Current Issue, Poetry

Self-Portrait Wearing My Grandmother’s Vulture Wings

Wings wait folded neatly in dressers, 

hang off nails on walls,      like carrion. 

On wash day, I stretch their full wingspan, 

their weight brings in the saguaros to each side.  


On market day, vulture wings clasp onto 

my shoulders, nest over soft, dark hair. 

One end, prickly like pears, 

reaches across my neck, grips onto my nape, 

as fingers run over okra, scallions, asparagus stalks 


wound tight. Before labor, a midwife 

wraps vulture wings around my lower waist  
coerces      my child out of its dark vessel, 

cocoons her filmy skin. 


Days later, my bundled child hangs, 

a growth on my back, 

as I feed honey-mesquite limbs to a fire. 


As she grows, vulture wings will hang off her frame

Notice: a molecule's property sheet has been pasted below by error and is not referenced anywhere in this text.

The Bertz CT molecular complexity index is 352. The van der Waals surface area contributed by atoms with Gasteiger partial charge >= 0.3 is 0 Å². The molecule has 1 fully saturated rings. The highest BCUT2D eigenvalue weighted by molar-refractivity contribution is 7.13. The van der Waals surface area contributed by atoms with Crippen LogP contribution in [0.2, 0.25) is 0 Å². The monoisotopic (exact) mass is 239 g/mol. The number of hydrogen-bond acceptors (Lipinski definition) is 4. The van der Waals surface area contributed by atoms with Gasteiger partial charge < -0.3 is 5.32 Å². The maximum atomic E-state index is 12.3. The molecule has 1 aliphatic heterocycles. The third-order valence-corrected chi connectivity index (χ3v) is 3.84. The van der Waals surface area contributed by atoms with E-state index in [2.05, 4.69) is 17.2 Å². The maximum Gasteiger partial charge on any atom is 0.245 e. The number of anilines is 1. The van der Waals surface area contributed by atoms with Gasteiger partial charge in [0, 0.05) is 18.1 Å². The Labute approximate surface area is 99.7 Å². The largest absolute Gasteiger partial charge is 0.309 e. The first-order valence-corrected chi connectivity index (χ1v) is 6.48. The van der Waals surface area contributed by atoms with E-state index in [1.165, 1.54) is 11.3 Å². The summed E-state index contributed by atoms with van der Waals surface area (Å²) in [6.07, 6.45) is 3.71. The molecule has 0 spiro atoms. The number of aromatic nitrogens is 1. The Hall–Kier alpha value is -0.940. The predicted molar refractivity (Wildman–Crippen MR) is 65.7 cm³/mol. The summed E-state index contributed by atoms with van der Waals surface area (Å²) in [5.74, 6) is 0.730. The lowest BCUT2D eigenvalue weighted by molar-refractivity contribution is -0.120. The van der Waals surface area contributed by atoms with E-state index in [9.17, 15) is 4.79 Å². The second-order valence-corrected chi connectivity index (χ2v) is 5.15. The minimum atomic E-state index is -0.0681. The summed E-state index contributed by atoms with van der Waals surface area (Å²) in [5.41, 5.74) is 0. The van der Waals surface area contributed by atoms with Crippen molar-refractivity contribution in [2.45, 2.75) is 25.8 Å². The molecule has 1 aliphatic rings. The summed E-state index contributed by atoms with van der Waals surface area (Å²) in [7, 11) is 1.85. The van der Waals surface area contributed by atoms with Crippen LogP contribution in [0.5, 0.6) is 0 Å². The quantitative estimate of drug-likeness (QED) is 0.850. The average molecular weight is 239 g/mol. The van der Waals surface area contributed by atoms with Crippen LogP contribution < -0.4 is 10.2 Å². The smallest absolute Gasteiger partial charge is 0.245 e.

—intricate silvery-dark plumage, 

tiered chestnut patterns—

Beautiful, my wings  

she will say to daughters years later.


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Filed under: Current Issue, Poetry

by

Nayelly is an educator, activist, and poet. She is a Rio Grande borderlands native. Her poetry has appeared in Beloit Poetry Journal, Puerto del Sol, Notre Dame Review, and others. She is a co-founder of Angry Tias and Abuelas of the Rio Grande Valley, an organization that advocates for immigrant rights and received the 2019 Robert F. Kennedy Human Rights Award.